Tag Archives: palestine

Hacking Palestine

‘The current Palestinian telecommunications infrastructure is a result of the asymmetrical power relationship between the PA and Israel, as well as the constraints and failures of the Oslo Accords. Much the same way in which sovereignty afforded to the PA over internal political and civilian issues has been a masquerade, so too is sovereignty over telecommunications a facade. Consider for example that Israeli Prime Minister Binyamin Netanyahu (as others before him) stresses that any future Palestinian state will not have control over its electro-magnetic field. If the future vision of Palestine is one without sovereignty over telecommunications, the present condition is one that ascertains such an outcome.

A much less publicised event than this latest cyber attack was the interruption of international landline, mobile phone and internet connection in the Gaza Strip this past August which occurred when an Israeli military bulldozer digging near the Nahal Oz checkpoint severed one of the fibre-optic lines connecting Gaza to the rest of the world. The ability to shutdown telecommunications whether by dictatorial regimes – as we witnessed in Egypt in January 2011 – or occupying regimes, is incumbent on an infrastructure being managed and controlled in particular ways. In other words, the establishment, building, and ownership of a communications infrastructure is in and of itself a deeply political decision…

Finally, what the events of last week also highlight is not ‘hacking’. Hacking in its historical roots refers to the breaking into computers, accessing administrative controls and other similar practices, under the ideological-political umbrella of the liberalist ideals of freedom of speech, the pursuit of technological beauty, of the desire to ‘free’ and keep code ‘open’. The shutdown of the Palestinian network is instead reflective of an act of cyber terrorism – whose intent of undermining the security of a digital network is explicitly malicious and destructive. In the case of Palestine, the mal-intent was not simply the purposeful target of the digital network, but the right to sovereignty as well.’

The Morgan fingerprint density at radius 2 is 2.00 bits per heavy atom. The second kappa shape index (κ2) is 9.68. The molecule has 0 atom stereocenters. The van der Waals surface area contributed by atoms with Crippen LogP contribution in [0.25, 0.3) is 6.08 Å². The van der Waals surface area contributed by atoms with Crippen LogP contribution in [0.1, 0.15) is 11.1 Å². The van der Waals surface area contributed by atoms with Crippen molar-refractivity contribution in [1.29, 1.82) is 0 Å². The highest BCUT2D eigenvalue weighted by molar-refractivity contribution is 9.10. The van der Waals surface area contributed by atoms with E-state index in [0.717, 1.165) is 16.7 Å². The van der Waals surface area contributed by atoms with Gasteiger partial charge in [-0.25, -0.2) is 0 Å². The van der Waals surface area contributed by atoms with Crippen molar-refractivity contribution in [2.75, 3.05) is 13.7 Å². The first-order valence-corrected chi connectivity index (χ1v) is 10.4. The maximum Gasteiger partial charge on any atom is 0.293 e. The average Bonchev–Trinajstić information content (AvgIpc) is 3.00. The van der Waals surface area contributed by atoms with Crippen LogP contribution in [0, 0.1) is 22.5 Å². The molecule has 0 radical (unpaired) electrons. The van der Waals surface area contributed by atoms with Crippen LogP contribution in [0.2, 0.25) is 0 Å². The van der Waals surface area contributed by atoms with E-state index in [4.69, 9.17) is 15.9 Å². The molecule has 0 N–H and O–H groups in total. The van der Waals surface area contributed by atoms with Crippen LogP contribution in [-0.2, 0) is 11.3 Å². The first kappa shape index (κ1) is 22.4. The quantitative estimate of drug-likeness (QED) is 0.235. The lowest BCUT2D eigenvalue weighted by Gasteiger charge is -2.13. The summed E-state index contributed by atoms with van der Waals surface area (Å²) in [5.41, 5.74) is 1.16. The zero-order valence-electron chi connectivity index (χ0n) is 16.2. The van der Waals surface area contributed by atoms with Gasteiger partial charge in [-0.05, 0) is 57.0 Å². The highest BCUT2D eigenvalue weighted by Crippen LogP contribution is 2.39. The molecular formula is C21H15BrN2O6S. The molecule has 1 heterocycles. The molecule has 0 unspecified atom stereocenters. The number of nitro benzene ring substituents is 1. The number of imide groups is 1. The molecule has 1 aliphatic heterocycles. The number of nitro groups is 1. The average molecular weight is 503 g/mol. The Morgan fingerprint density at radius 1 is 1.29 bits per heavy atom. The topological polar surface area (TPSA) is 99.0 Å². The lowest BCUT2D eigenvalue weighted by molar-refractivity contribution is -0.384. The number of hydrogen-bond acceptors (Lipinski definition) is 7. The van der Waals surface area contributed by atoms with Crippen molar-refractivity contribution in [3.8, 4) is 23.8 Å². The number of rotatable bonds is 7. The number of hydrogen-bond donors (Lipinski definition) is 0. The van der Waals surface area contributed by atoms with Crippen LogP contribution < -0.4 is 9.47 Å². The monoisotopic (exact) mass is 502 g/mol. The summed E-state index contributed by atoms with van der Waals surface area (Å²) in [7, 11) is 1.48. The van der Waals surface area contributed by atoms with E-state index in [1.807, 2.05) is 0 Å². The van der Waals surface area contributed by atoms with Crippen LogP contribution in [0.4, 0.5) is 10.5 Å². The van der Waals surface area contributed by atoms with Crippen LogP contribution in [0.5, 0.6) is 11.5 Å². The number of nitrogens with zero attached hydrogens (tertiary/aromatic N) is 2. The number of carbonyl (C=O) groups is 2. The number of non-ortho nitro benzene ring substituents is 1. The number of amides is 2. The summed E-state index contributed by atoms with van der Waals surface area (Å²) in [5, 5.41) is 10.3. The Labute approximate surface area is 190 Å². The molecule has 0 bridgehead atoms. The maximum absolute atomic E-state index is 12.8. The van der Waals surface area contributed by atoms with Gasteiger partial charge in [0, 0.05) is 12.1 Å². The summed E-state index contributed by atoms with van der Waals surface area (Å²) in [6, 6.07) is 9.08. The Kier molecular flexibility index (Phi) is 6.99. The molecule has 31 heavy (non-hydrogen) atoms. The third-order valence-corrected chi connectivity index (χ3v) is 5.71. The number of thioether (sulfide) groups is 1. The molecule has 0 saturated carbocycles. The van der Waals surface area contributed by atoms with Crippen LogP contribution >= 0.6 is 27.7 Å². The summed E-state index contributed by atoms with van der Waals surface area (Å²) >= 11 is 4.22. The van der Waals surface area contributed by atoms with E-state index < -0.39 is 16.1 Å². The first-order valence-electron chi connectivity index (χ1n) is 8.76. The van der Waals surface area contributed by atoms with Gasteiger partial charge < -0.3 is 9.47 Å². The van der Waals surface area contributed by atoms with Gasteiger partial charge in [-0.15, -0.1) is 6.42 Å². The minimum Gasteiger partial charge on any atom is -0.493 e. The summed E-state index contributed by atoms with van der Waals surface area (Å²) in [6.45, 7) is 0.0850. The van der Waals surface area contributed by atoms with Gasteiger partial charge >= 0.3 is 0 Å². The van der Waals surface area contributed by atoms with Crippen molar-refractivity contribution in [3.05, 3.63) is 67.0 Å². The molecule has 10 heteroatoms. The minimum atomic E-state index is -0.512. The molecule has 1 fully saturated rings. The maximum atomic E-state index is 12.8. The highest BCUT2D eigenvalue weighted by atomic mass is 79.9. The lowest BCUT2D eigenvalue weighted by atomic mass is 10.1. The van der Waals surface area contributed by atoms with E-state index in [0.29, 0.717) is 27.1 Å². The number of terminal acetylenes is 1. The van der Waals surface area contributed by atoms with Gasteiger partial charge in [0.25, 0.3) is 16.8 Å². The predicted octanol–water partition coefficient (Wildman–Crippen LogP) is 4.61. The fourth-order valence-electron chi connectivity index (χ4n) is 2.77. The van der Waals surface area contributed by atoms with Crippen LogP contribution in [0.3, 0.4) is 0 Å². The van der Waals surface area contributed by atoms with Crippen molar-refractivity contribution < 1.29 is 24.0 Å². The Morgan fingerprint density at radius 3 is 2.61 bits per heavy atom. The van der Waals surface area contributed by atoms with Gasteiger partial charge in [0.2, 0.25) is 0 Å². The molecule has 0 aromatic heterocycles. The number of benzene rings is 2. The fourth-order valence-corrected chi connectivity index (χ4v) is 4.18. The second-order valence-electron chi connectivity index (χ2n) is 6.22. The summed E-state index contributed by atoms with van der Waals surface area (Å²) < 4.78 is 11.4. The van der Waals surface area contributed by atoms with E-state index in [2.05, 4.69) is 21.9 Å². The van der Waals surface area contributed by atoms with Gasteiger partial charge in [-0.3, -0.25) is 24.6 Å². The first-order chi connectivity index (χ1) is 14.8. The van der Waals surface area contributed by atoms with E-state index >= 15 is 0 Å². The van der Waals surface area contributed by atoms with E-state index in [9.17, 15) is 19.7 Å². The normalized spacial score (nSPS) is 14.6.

Read the rest here.


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Palestine is not immune

From The Economist:

‘Since 2007 the Palestinian territories have been divided between Hamas in Gaza and Fatah, the Palestinians’ oldest nationalist movement, headed by Mahmoud Abbas, in the West Bank. Too busy vying with each other to confront Israel, which occupies most of their land, they have sought to consolidate their holds on their respective domains by scrapping parliament and ruling by decree.

Not everyone has taken kindly to this new authoritarian yoke. Inspired by protests against other despots, Palestinians in both territories have been crying for “revolution until we end the division”. In Gaza and the West Bank protesters champ for an interim government of the young, aligned to no party, to be followed by elections in both bits of Palestine.

Under the watchful eye of his Western patrons, Mr Abbas’s security forces have generally stopped beating up protesters and have let them erect tents in the West Bank’s main towns. Hamas has shown less tolerance, fearful lest a turnout of thousands, including many women and a few rappers, posed a secular challenge. “Hamas is worse than Mubarak, because it governs in the name of God, not the people,” says Ayman Shaheen, a professor at Azhar University, Gaza’s last remaining college outside the movement’s control.’

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Geert Wilders and the Israeli far-right

Via Coteret, who points out that support for Wilders in Israel goes beyond the National Union party to other leading Israeli neocons.

‘Cooperation between the extreme right wing in Holland and Israel: Dutch anti-Muslim nationalist Geert Wilders will come to Israel in order to support the idea that “Jordan is the Palestinian nation state,” which is being promoted by MK Arieh Eldad (National Union).

Eldad, chairman of the Hatikva party, one of the constituent parties of the National Union, is convening a special conference of his party in order to discuss an “alternative foreign policy plan,” which mainly consists of recognition of the fact that Jordan is the Palestinian state, while only one state will exist between the Jordan River and the Mediterranean Sea—the State of Israel.

MK Eldad will present the main points of his idea at the conference, which will be held in Tel Aviv at the beginning of next month.  Eldad will be followed by a guest speech by the Dutch nationalist Wilders, in which he will voice support for the idea of establishing a Palestinian state in Jordan.  Former defense minister Moshe Arens and former GSS director Ami Ayalon were invited to the conference in order to respond to the speeches.’

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The policing of Area C

On why giving Palestinian police the task of security in Area C (the area placed under Israeli military control after Oslo) would be better for West Bank residents, the Israeli government, and even the settlers:

‘Giving the PA more security responsibility in “C” areas could reduce the threat to settlers. The PA has already shown its commitment to muzzling Israel’s enemies through arresting thousands of suspected Hamas operatives. The militants who killed four Kiryat Arba settlers in August would have struggled to access weapons or evade the intelligence networks in a PA-controlled area.